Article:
Empirical study on DED-Arc welding quality inspection using airborne sound analysis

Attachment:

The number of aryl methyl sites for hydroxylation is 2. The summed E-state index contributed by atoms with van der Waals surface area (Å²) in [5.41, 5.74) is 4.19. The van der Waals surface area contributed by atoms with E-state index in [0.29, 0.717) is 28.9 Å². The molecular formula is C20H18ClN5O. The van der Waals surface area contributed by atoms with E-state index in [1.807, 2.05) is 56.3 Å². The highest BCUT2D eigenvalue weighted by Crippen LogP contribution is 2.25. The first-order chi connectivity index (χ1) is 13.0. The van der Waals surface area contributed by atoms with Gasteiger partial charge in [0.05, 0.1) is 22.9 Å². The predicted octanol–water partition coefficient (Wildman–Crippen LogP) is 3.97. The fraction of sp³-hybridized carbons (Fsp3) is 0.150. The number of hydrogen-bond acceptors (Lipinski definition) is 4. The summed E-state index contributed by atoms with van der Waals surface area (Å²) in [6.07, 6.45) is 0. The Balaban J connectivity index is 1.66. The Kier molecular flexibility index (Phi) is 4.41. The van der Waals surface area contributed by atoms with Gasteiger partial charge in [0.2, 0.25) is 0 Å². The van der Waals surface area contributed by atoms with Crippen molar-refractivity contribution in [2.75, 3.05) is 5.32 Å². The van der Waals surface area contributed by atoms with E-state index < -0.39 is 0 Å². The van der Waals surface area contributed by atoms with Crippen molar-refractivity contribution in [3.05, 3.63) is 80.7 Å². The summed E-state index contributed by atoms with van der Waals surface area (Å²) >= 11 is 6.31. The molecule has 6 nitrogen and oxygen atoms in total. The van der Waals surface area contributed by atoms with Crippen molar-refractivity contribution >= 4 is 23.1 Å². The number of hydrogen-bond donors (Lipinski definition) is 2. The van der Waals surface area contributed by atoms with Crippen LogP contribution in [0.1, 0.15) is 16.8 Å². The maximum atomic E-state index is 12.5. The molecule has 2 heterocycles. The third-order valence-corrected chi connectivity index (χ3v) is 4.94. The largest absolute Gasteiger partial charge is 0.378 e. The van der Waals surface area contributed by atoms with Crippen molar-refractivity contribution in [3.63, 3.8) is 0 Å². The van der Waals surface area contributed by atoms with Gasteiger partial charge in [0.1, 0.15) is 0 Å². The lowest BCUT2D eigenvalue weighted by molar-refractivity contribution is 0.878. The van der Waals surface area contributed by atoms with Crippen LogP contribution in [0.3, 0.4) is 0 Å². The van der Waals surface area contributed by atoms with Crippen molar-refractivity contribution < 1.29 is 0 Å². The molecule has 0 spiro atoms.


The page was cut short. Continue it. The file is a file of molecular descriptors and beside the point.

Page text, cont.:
This study explores the potential of audible range airborne sound emissions from Gas Metal Arc Welding (GMAW) to create an automated classification system using neural networks (NN) for weld seam quality inspection. Irregularities in GMAW process (oil presence, insufficient shielding gas) may lead to porosity imperfections in weld seams. Using Directed Energy Deposition-Arc additive manufacturing, aluminum (Al) and steel wall structures were produced with varying shielding gas flows or applying oil. Acoustic emissions (AE) generated during the welding process were captured using audible to ultrasonic range microphones. Mel spectrograms were computed from the AE data to serve as input to NN during training. The proposed model achieved notable accuracies in classifying both Al weld seams (83% binary, 68% multi-class) and steel welds (82% binary, 58% multi-class). These results demonstrate that employing audible range AE and NN in GMAW monitoring offers a viable method for low-latency monitoring and valuable insights into improving welding quality.


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